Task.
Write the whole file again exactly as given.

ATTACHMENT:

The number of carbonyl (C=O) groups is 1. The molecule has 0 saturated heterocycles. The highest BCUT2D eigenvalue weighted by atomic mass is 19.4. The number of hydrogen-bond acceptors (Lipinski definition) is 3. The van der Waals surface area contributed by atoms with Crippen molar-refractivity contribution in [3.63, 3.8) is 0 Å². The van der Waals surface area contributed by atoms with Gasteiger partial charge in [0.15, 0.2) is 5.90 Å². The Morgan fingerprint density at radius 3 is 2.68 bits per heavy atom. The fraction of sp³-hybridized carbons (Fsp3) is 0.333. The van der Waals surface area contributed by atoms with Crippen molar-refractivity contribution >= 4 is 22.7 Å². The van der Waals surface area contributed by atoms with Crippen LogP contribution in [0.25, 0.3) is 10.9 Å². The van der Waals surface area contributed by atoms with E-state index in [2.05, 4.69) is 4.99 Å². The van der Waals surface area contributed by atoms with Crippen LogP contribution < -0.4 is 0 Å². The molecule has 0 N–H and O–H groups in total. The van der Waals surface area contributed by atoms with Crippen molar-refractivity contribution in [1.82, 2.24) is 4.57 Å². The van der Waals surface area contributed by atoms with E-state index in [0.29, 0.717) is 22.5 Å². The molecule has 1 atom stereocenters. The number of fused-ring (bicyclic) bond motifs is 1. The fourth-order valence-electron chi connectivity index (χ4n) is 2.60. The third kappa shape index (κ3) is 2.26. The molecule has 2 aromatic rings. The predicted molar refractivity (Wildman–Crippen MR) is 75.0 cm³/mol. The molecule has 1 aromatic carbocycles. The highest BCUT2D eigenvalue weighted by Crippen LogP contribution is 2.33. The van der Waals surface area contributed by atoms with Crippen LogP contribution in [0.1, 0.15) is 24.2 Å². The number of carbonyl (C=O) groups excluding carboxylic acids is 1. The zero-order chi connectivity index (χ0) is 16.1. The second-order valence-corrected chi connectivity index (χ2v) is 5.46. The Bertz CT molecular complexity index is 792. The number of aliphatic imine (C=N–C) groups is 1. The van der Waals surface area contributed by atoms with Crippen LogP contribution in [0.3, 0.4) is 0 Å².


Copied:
The number of carbonyl (C=O) groups is 1. The molecule has 0 saturated heterocycles. The highest BCUT2D eigenvalue weighted by atomic mass is 19.4. The number of hydrogen-bond acceptors (Lipinski definition) is 3. The van der Waals surface area contributed by atoms with Crippen molar-refractivity contribution in [3.63, 3.8) is 0 Å². The van der Waals surface area contributed by atoms with Gasteiger partial charge in [0.15, 0.2) is 5.90 Å². The Morgan fingerprint density at radius 3 is 2.68 bits per heavy atom. The fraction of sp³-hybridized carbons (Fsp3) is 0.333. The van der Waals surface area contributed by atoms with Crippen molar-refractivity contribution >= 4 is 22.7 Å². The van der Waals surface area contributed by atoms with Crippen LogP contribution in [0.25, 0.3) is 10.9 Å². The van der Waals surface area contributed by atoms with E-state index in [2.05, 4.69) is 4.99 Å². The van der Waals surface area contributed by atoms with Crippen LogP contribution < -0.4 is 0 Å². The molecule has 0 N–H and O–H groups in total. The van der Waals surface area contributed by atoms with Crippen molar-refractivity contribution in [1.82, 2.24) is 4.57 Å². The van der Waals surface area contributed by atoms with E-state index in [0.29, 0.717) is 22.5 Å². The molecule has 1 atom stereocenters. The number of fused-ring (bicyclic) bond motifs is 1. The fourth-order valence-electron chi connectivity index (χ4n) is 2.60. The third kappa shape index (κ3) is 2.26. The molecule has 2 aromatic rings. The predicted molar refractivity (Wildman–Crippen MR) is 75.0 cm³/mol. The molecule has 1 aromatic carbocycles. The highest BCUT2D eigenvalue weighted by Crippen LogP contribution is 2.33. The van der Waals surface area contributed by atoms with Crippen LogP contribution in [0.1, 0.15) is 24.2 Å². The number of carbonyl (C=O) groups excluding carboxylic acids is 1. The zero-order chi connectivity index (χ0) is 16.1. The second-order valence-corrected chi connectivity index (χ2v) is 5.46. The Bertz CT molecular complexity index is 792. The number of aliphatic imine (C=N–C) groups is 1. The van der Waals surface area contributed by atoms with Crippen LogP contribution in [0.3, 0.4) is 0 Å².